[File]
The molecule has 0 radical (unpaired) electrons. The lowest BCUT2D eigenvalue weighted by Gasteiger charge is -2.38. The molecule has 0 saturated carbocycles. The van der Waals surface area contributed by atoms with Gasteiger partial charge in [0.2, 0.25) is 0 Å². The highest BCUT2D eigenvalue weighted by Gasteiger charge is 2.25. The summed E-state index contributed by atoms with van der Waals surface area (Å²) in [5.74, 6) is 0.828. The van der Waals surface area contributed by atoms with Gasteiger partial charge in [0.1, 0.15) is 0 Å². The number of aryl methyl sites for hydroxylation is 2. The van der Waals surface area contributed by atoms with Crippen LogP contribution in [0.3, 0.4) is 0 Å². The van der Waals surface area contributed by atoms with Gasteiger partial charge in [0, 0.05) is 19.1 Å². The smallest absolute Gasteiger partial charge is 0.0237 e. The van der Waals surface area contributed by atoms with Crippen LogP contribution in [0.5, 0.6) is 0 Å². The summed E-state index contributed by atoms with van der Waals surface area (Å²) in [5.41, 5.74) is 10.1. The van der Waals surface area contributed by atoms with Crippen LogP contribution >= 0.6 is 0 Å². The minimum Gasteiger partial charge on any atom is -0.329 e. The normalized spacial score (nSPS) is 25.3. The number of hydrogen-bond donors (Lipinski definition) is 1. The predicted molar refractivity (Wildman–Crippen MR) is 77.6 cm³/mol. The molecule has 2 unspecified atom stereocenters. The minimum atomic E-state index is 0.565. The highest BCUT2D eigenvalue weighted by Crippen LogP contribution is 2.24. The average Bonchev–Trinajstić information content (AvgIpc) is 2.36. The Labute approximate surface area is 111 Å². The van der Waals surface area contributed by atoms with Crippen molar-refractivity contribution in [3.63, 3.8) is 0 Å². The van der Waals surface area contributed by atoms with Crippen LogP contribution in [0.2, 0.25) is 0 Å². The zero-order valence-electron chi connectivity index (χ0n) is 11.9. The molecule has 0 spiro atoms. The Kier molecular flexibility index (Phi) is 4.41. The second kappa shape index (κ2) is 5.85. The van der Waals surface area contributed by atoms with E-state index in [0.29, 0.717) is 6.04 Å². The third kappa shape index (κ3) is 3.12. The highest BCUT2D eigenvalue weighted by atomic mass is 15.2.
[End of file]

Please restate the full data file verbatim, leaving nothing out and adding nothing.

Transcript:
The molecule has 0 radical (unpaired) electrons. The lowest BCUT2D eigenvalue weighted by Gasteiger charge is -2.38. The molecule has 0 saturated carbocycles. The van der Waals surface area contributed by atoms with Gasteiger partial charge in [0.2, 0.25) is 0 Å². The highest BCUT2D eigenvalue weighted by Gasteiger charge is 2.25. The summed E-state index contributed by atoms with van der Waals surface area (Å²) in [5.74, 6) is 0.828. The van der Waals surface area contributed by atoms with Gasteiger partial charge in [0.1, 0.15) is 0 Å². The number of aryl methyl sites for hydroxylation is 2. The van der Waals surface area contributed by atoms with Crippen LogP contribution in [0.3, 0.4) is 0 Å². The van der Waals surface area contributed by atoms with Gasteiger partial charge in [0, 0.05) is 19.1 Å². The smallest absolute Gasteiger partial charge is 0.0237 e. The van der Waals surface area contributed by atoms with Crippen LogP contribution in [0.5, 0.6) is 0 Å². The summed E-state index contributed by atoms with van der Waals surface area (Å²) in [5.41, 5.74) is 10.1. The van der Waals surface area contributed by atoms with Crippen LogP contribution >= 0.6 is 0 Å². The minimum Gasteiger partial charge on any atom is -0.329 e. The normalized spacial score (nSPS) is 25.3. The number of hydrogen-bond donors (Lipinski definition) is 1. The predicted molar refractivity (Wildman–Crippen MR) is 77.6 cm³/mol. The molecule has 2 unspecified atom stereocenters. The minimum atomic E-state index is 0.565. The highest BCUT2D eigenvalue weighted by Crippen LogP contribution is 2.24. The average Bonchev–Trinajstić information content (AvgIpc) is 2.36. The Labute approximate surface area is 111 Å². The van der Waals surface area contributed by atoms with Crippen molar-refractivity contribution in [3.63, 3.8) is 0 Å². The van der Waals surface area contributed by atoms with Crippen LogP contribution in [0.2, 0.25) is 0 Å². The zero-order valence-electron chi connectivity index (χ0n) is 11.9. The molecule has 0 spiro atoms. The Kier molecular flexibility index (Phi) is 4.41. The second kappa shape index (κ2) is 5.85. The van der Waals surface area contributed by atoms with E-state index in [0.29, 0.717) is 6.04 Å². The third kappa shape index (κ3) is 3.12. The highest BCUT2D eigenvalue weighted by atomic mass is 15.2.